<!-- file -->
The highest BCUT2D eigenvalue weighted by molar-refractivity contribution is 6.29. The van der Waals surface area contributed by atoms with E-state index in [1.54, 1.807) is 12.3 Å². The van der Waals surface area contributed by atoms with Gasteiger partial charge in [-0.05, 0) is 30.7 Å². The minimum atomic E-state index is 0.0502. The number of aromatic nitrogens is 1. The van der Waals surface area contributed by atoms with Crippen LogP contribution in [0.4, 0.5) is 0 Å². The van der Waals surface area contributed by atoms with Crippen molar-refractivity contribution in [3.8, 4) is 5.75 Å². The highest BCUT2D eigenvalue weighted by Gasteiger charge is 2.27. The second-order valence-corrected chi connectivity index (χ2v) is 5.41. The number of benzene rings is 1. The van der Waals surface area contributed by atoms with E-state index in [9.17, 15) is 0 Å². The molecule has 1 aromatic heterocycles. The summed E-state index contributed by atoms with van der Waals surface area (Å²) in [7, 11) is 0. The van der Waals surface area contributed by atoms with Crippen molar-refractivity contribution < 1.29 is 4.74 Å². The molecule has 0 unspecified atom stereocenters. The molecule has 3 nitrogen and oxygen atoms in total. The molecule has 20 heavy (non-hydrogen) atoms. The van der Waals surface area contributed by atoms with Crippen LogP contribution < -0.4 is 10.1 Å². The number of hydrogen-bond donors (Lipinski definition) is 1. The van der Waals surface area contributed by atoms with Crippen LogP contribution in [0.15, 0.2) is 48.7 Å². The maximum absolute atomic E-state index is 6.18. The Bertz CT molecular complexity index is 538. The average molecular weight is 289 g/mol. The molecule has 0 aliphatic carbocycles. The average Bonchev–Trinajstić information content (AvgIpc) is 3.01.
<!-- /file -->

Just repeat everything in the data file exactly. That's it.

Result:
The highest BCUT2D eigenvalue weighted by molar-refractivity contribution is 6.29. The van der Waals surface area contributed by atoms with E-state index in [1.54, 1.807) is 12.3 Å². The van der Waals surface area contributed by atoms with Gasteiger partial charge in [-0.05, 0) is 30.7 Å². The minimum atomic E-state index is 0.0502. The number of aromatic nitrogens is 1. The van der Waals surface area contributed by atoms with Crippen LogP contribution in [0.4, 0.5) is 0 Å². The van der Waals surface area contributed by atoms with Crippen molar-refractivity contribution in [3.8, 4) is 5.75 Å². The highest BCUT2D eigenvalue weighted by Gasteiger charge is 2.27. The second-order valence-corrected chi connectivity index (χ2v) is 5.41. The number of benzene rings is 1. The van der Waals surface area contributed by atoms with E-state index in [9.17, 15) is 0 Å². The molecule has 1 aromatic heterocycles. The summed E-state index contributed by atoms with van der Waals surface area (Å²) in [7, 11) is 0. The van der Waals surface area contributed by atoms with Crippen molar-refractivity contribution < 1.29 is 4.74 Å². The molecule has 0 unspecified atom stereocenters. The molecule has 3 nitrogen and oxygen atoms in total. The molecule has 20 heavy (non-hydrogen) atoms. The van der Waals surface area contributed by atoms with Crippen LogP contribution < -0.4 is 10.1 Å². The number of hydrogen-bond donors (Lipinski definition) is 1. The van der Waals surface area contributed by atoms with Crippen LogP contribution in [0.15, 0.2) is 48.7 Å². The maximum absolute atomic E-state index is 6.18. The Bertz CT molecular complexity index is 538. The average molecular weight is 289 g/mol. The molecule has 0 aliphatic carbocycles. The average Bonchev–Trinajstić information content (AvgIpc) is 3.01.